Local churches have two really big annual events – Christmas and Easter. And every pastor knows the importance of presenting the story of the birth of Jesus and the death/resurrection of Jesus with the necessary emphasis.
Enter Psalty, the singing songbook created by Ernie Rettino and Debbie Kerner Rettino. (find out more at psalty.com). My wife, Kitty, and the church children’s ministry director had attended a seminar in Atlanta at which the Rettinos were the featured speakers.
When the ladies returned home they were certain they needed to plan a Psalty event for the next church Christmas program. Kitty volunteered to be Psalty – a blue song book taken from the idea of the book of Psalms. Several sheets of foam, wood bracing, some sewing, gluing, fake eyes, a mouth and a nice pair of blue leotards and a long-sleeved turtleneck, and Kitty was ready to pitch her voice in another register for “Psalty – A Christmas Calamity.”
Christmas productions were not a new thing in our church but it was the first time the pastor’s wife dressed up on blue foam and leotards. My wife is nothing if not energetic and, in typical fashion, she gave her all; literally.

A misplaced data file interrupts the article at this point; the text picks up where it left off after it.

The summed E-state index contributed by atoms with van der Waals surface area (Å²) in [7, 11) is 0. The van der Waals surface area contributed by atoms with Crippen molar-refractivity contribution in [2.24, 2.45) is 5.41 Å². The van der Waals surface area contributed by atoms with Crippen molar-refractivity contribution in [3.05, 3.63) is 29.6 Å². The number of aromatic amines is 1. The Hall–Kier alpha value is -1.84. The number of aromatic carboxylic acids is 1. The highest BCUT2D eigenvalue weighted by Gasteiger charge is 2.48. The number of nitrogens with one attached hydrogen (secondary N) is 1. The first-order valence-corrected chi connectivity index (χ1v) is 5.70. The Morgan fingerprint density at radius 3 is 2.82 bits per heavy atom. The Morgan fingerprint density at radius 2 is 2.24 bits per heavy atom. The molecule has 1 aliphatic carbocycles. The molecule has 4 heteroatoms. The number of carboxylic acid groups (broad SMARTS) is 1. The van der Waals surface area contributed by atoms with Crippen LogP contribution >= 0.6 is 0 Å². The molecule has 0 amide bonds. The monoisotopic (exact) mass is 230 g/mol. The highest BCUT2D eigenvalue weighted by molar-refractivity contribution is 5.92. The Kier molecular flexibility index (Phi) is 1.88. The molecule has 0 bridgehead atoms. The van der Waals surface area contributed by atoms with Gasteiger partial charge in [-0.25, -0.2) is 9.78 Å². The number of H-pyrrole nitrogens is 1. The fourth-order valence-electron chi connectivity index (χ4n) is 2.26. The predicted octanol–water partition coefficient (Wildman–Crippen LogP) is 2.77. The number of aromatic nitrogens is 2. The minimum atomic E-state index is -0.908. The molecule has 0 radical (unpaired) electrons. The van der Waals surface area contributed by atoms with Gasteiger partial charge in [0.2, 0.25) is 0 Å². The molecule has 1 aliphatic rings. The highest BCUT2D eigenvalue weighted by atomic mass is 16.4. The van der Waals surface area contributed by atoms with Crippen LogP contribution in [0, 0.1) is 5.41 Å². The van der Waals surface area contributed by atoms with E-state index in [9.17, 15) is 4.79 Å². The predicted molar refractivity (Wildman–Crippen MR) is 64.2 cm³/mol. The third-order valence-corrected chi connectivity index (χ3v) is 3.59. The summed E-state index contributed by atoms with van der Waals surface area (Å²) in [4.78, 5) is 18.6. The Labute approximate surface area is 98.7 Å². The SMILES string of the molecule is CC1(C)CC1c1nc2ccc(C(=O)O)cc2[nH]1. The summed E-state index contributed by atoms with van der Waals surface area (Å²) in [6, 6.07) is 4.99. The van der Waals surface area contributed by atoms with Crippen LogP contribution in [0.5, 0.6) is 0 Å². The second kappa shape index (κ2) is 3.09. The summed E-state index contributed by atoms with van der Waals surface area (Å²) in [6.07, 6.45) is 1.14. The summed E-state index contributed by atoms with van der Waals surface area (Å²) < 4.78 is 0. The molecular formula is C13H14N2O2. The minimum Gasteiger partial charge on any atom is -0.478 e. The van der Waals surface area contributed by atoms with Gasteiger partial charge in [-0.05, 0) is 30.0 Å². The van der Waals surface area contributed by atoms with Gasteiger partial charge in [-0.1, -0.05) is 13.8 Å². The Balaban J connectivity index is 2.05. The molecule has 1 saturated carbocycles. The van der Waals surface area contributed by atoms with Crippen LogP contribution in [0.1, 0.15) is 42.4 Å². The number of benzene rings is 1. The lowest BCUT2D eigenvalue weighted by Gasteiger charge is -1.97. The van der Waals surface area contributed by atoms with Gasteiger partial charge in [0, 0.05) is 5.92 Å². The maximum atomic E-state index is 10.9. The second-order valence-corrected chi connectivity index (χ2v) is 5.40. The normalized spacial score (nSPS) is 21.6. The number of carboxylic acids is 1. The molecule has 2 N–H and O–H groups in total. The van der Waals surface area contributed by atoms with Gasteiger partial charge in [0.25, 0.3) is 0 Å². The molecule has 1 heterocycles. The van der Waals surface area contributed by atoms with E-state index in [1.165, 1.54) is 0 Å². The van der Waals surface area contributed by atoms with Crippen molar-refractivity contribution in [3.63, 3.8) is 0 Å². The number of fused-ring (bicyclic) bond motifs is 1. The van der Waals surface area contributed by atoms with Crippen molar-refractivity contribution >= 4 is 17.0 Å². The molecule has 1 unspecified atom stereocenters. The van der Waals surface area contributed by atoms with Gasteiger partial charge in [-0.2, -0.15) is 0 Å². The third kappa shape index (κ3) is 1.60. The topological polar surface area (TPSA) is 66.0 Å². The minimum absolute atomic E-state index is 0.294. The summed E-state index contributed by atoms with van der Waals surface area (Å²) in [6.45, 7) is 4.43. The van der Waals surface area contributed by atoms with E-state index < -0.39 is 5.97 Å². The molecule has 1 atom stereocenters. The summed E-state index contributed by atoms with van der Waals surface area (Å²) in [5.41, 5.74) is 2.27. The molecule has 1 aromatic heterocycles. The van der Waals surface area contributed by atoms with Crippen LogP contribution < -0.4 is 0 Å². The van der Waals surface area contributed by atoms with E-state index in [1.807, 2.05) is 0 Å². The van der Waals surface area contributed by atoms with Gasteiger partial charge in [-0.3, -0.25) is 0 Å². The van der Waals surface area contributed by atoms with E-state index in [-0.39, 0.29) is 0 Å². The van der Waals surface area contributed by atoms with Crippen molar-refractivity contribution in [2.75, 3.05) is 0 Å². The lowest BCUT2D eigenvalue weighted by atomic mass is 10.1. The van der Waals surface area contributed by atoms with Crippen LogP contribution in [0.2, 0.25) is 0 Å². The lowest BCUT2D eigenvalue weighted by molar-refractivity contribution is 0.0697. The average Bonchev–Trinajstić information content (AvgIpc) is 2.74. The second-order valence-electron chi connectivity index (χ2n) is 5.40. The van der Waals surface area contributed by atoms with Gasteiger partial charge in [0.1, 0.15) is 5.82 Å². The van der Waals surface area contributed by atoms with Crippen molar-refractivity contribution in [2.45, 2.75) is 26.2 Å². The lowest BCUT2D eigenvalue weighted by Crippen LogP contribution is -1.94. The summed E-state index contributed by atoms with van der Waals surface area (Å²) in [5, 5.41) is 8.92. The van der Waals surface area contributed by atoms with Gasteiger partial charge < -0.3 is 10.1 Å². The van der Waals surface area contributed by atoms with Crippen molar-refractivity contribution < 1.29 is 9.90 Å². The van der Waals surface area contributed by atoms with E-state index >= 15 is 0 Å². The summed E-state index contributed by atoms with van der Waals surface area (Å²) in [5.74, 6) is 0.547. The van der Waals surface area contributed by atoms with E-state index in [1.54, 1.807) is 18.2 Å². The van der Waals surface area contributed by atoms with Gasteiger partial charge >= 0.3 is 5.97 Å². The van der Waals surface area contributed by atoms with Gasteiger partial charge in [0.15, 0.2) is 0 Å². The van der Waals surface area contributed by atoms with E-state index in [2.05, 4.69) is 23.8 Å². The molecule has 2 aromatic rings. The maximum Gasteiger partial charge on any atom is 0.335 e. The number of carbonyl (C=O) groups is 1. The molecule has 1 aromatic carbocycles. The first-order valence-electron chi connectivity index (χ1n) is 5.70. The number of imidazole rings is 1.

The first attempt at making the costume involved plywood and was so heavy that my wife’s five-foot frame could barely support it. The second attempt was much better and lighter but time was running out and the ladies just didn’t have adequate time to construct and focus entirely on their own kids who were playing in the house. Not a big deal, right? Unless you are a four-year old who wants her mother’s attention and the blue lady crawling in the giant foam singing book is in the way. There’s only one thing to do – that’s right – you bite the blue lady’s butt (Screams, more screams, a falling down blue singing songbook).
Well, she pulled it off…uh not the biter…Psalty and the kids pulled off the show. It was a huge success without any real calamity. With kids and special church productions just about anything can happen. Directing such an event is not for the weak or nervous. Over the years programs have included a nervous little girl in the front row of the choir pulling the front of her dress over her head. There was the little fella who was very nervous, also on the front row, who needed to do something with his hands so he wouldn’t stop touching himself…there. Then there was the church treasurer’s daughter who projectile vomited directly toward the video camera. Her older brother made sure to edit it in slow motion in order to capture the spew sailing through the air and landing on the floor.
Truth be told, those are the things we remember most. Not the perfect song or the well-rehearsed line. No, we remember the little boy playing the part of a shepherd. When he forgot part of his line he shouted, “Shoot! I didn’t want to say the stupid part anyway!” In fact, I don’t think I’d want to watch a perfect kids church program. I’ll take the memories instead.